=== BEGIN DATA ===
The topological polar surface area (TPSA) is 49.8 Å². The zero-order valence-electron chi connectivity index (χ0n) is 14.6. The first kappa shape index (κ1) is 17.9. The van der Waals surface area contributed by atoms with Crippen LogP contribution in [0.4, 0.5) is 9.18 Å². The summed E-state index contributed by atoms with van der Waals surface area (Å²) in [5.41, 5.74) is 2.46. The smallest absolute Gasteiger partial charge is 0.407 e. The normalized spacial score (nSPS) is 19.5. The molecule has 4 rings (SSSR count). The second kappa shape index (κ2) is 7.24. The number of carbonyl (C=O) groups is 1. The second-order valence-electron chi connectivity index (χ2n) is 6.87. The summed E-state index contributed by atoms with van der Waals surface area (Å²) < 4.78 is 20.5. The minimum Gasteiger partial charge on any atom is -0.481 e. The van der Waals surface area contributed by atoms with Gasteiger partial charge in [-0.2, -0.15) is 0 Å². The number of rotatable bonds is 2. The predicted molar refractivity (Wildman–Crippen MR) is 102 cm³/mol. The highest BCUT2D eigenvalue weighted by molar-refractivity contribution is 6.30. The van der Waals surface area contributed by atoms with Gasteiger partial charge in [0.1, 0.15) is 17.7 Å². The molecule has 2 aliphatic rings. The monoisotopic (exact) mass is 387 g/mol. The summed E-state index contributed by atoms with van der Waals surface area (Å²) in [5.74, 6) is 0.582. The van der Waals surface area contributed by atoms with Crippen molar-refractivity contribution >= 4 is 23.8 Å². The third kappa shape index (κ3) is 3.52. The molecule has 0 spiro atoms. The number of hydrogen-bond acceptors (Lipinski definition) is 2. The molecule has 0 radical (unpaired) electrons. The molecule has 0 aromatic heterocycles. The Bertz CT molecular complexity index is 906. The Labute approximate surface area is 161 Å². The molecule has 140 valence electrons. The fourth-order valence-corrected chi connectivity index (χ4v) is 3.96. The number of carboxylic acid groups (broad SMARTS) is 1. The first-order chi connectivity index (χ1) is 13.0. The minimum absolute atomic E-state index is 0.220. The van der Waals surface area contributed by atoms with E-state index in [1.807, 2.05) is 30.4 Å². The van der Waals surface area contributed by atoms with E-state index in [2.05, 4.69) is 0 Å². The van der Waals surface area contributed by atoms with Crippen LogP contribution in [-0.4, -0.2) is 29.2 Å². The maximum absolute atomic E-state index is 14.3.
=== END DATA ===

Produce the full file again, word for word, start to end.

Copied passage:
The topological polar surface area (TPSA) is 49.8 Å². The zero-order valence-electron chi connectivity index (χ0n) is 14.6. The first kappa shape index (κ1) is 17.9. The van der Waals surface area contributed by atoms with Crippen LogP contribution in [0.4, 0.5) is 9.18 Å². The summed E-state index contributed by atoms with van der Waals surface area (Å²) in [5.41, 5.74) is 2.46. The smallest absolute Gasteiger partial charge is 0.407 e. The normalized spacial score (nSPS) is 19.5. The molecule has 4 rings (SSSR count). The second kappa shape index (κ2) is 7.24. The number of carbonyl (C=O) groups is 1. The second-order valence-electron chi connectivity index (χ2n) is 6.87. The summed E-state index contributed by atoms with van der Waals surface area (Å²) < 4.78 is 20.5. The minimum Gasteiger partial charge on any atom is -0.481 e. The van der Waals surface area contributed by atoms with Gasteiger partial charge in [-0.2, -0.15) is 0 Å². The number of rotatable bonds is 2. The predicted molar refractivity (Wildman–Crippen MR) is 102 cm³/mol. The highest BCUT2D eigenvalue weighted by molar-refractivity contribution is 6.30. The van der Waals surface area contributed by atoms with Gasteiger partial charge in [0.1, 0.15) is 17.7 Å². The molecule has 2 aliphatic rings. The monoisotopic (exact) mass is 387 g/mol. The summed E-state index contributed by atoms with van der Waals surface area (Å²) in [5.74, 6) is 0.582. The van der Waals surface area contributed by atoms with Crippen molar-refractivity contribution >= 4 is 23.8 Å². The third kappa shape index (κ3) is 3.52. The molecule has 0 spiro atoms. The number of hydrogen-bond acceptors (Lipinski definition) is 2. The molecule has 0 radical (unpaired) electrons. The molecule has 0 aromatic heterocycles. The Bertz CT molecular complexity index is 906. The Labute approximate surface area is 161 Å². The molecule has 140 valence electrons. The fourth-order valence-corrected chi connectivity index (χ4v) is 3.96. The number of carboxylic acid groups (broad SMARTS) is 1. The first-order chi connectivity index (χ1) is 13.0. The minimum absolute atomic E-state index is 0.220. The van der Waals surface area contributed by atoms with E-state index in [1.807, 2.05) is 30.4 Å². The van der Waals surface area contributed by atoms with E-state index in [2.05, 4.69) is 0 Å². The van der Waals surface area contributed by atoms with Crippen LogP contribution in [-0.4, -0.2) is 29.2 Å². The maximum absolute atomic E-state index is 14.3.